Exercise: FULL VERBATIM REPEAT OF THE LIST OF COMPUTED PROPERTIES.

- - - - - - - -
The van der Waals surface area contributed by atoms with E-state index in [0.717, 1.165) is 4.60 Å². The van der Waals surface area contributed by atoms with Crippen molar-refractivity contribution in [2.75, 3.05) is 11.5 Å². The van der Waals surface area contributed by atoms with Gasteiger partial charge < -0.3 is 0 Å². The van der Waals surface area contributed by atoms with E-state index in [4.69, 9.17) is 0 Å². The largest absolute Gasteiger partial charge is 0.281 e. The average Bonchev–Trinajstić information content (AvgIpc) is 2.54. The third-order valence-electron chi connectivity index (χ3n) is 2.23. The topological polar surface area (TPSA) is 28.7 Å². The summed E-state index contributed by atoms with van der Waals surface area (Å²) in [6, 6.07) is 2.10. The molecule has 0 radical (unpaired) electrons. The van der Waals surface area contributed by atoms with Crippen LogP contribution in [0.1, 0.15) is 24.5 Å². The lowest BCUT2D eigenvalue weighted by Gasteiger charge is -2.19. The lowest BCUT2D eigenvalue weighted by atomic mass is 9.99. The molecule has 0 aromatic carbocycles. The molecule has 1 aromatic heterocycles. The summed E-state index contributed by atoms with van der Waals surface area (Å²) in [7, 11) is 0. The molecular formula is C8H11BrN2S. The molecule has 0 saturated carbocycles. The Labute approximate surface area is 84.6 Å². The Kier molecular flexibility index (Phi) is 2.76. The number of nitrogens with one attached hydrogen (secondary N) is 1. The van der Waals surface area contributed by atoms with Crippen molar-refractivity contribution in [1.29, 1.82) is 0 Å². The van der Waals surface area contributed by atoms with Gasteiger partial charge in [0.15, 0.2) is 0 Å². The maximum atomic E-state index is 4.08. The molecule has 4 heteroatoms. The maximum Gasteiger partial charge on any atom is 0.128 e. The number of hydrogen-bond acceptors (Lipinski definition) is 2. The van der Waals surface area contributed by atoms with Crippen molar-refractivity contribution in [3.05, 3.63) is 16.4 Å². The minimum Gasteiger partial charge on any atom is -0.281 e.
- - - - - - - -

The van der Waals surface area contributed by atoms with E-state index in [0.717, 1.165) is 4.60 Å². The van der Waals surface area contributed by atoms with Crippen molar-refractivity contribution in [2.75, 3.05) is 11.5 Å². The van der Waals surface area contributed by atoms with Gasteiger partial charge < -0.3 is 0 Å². The van der Waals surface area contributed by atoms with E-state index in [4.69, 9.17) is 0 Å². The largest absolute Gasteiger partial charge is 0.281 e. The average Bonchev–Trinajstić information content (AvgIpc) is 2.54. The third-order valence-electron chi connectivity index (χ3n) is 2.23. The topological polar surface area (TPSA) is 28.7 Å². The summed E-state index contributed by atoms with van der Waals surface area (Å²) in [6, 6.07) is 2.10. The molecule has 0 radical (unpaired) electrons. The van der Waals surface area contributed by atoms with Crippen LogP contribution in [0.1, 0.15) is 24.5 Å². The lowest BCUT2D eigenvalue weighted by Gasteiger charge is -2.19. The lowest BCUT2D eigenvalue weighted by atomic mass is 9.99. The molecule has 0 aromatic carbocycles. The molecule has 1 aromatic heterocycles. The summed E-state index contributed by atoms with van der Waals surface area (Å²) in [7, 11) is 0. The molecular formula is C8H11BrN2S. The molecule has 0 saturated carbocycles. The Labute approximate surface area is 84.6 Å². The Kier molecular flexibility index (Phi) is 2.76. The number of nitrogens with one attached hydrogen (secondary N) is 1. The van der Waals surface area contributed by atoms with Crippen molar-refractivity contribution in [1.29, 1.82) is 0 Å². The van der Waals surface area contributed by atoms with Gasteiger partial charge in [0.15, 0.2) is 0 Å². The maximum atomic E-state index is 4.08. The molecule has 4 heteroatoms. The maximum Gasteiger partial charge on any atom is 0.128 e. The number of hydrogen-bond acceptors (Lipinski definition) is 2. The van der Waals surface area contributed by atoms with Crippen molar-refractivity contribution in [3.05, 3.63) is 16.4 Å². The minimum Gasteiger partial charge on any atom is -0.281 e.